HARVARD ATHLETICS

The Beginnings of Rowing, Football, Baseball and Track Athletics.

Rowing is the oldest branch of systematic athletics at Harvard, although a course of gymnastic training was introduced by Dr. Charles Follen as early as 1830. The competitive system did not spring up at once, and rowing, when it began in 1844, was more of the nature of a pastime. The "Oneida," which was the first boat used at Harvard, was typical of the other boats soon afterwards bought by the different clubs. It was 37 feet long of lap-streak construction, heavy and low in the water, and the thole pins were sunk in the gunwale. There was no shear, the stem was straight and the men rowed in red cushions; the whole having the appearance of a man-of-war's gig at the present time.

One race was rowed in 1847 by the club owning the "Huron," against the "Wave" of Boston, but the first intercollegiate race did not take place-until 1852, when a race was rowed with Yale on Lake Winnipiseogee. Although the Harvard crew had rowed in the "Oneida" only a few times "for fear of blistering their hands," they beat Yale over a two mile course by four lengths in 10 minutes. A practice race had been rowed in the morning with the same results. The only idea of training was to avoid sweetmeats and pastry on the day of the race. This crew was called a University crew, but it was really one of the club crews. Not until 1856 was a boat house built to hold the first University boat.

The first Harvard and Yale Freshman race was won by Harvard on July 24, 1860, on Lake Quinsigamond, over a one and one-half mile course. The Harvard crew was in the "Thetis," a six oared lap streak, and the Yale crew was in the "Glyuna," a six-oared half-shell.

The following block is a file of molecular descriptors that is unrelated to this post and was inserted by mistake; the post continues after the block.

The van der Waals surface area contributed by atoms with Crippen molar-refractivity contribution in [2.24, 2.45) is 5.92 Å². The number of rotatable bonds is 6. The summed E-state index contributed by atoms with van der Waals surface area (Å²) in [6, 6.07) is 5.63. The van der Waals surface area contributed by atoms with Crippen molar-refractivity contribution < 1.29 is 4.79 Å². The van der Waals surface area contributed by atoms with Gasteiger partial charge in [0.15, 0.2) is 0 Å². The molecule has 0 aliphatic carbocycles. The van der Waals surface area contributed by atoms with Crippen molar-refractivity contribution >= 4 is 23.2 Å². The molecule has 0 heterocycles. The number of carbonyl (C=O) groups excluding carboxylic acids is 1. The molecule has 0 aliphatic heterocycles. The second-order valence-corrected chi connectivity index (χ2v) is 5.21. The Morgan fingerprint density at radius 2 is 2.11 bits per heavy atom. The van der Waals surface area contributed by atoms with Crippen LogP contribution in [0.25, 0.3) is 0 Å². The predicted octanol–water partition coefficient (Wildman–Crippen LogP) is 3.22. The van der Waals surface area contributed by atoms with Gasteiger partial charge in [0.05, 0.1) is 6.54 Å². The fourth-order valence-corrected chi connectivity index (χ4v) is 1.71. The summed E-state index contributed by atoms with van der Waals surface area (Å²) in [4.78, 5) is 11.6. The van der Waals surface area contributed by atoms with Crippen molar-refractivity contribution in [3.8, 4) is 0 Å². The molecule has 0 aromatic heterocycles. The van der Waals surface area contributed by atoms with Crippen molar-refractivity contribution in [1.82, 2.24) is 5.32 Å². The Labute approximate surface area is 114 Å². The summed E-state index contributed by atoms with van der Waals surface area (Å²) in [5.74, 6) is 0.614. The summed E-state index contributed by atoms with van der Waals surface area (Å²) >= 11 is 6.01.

In football, Harvard played the first game with Yale at New Haven in 1875 and won by a score of four goals to nine. About one hundred Harvard students accompanied the team to New Haven, where they received excellent treatment. The game was played according to modified Rugby rules, with fifteen men on a side and was the most interesting game, on account of Harvard's fine playing, that had been seen in America up to that time. The first Harvard-Yale Freshman football game was played in the following year on Boston Common, when Harvard won by two goals to nine.

Baseball had its beginning in 1845 and was introduced at Harvard in 1862 by two enthusiastic Freshmen. The '66 Baseball Club was soon formed and played the first game outside the University against Brown on June 27, 1863. Many games were played during the next few months, but one hard fought victory obliged the formation of a University club. The Cambridge Common was abandoned as a practice ground, and the Delta was substituted. Four years later, on July 25, Harvard played the first game with Yale at Worcester, and won by a score of 25 to 17. The game was the first of a most important series and the score represented well the comparative merits of the teams.

The first participation of a Harvard team in intercollegiate track athletics was in 1877, when Harvard won one second prize. Two years later she took three first prizes and, in 1880, won the Mott Haven Cup.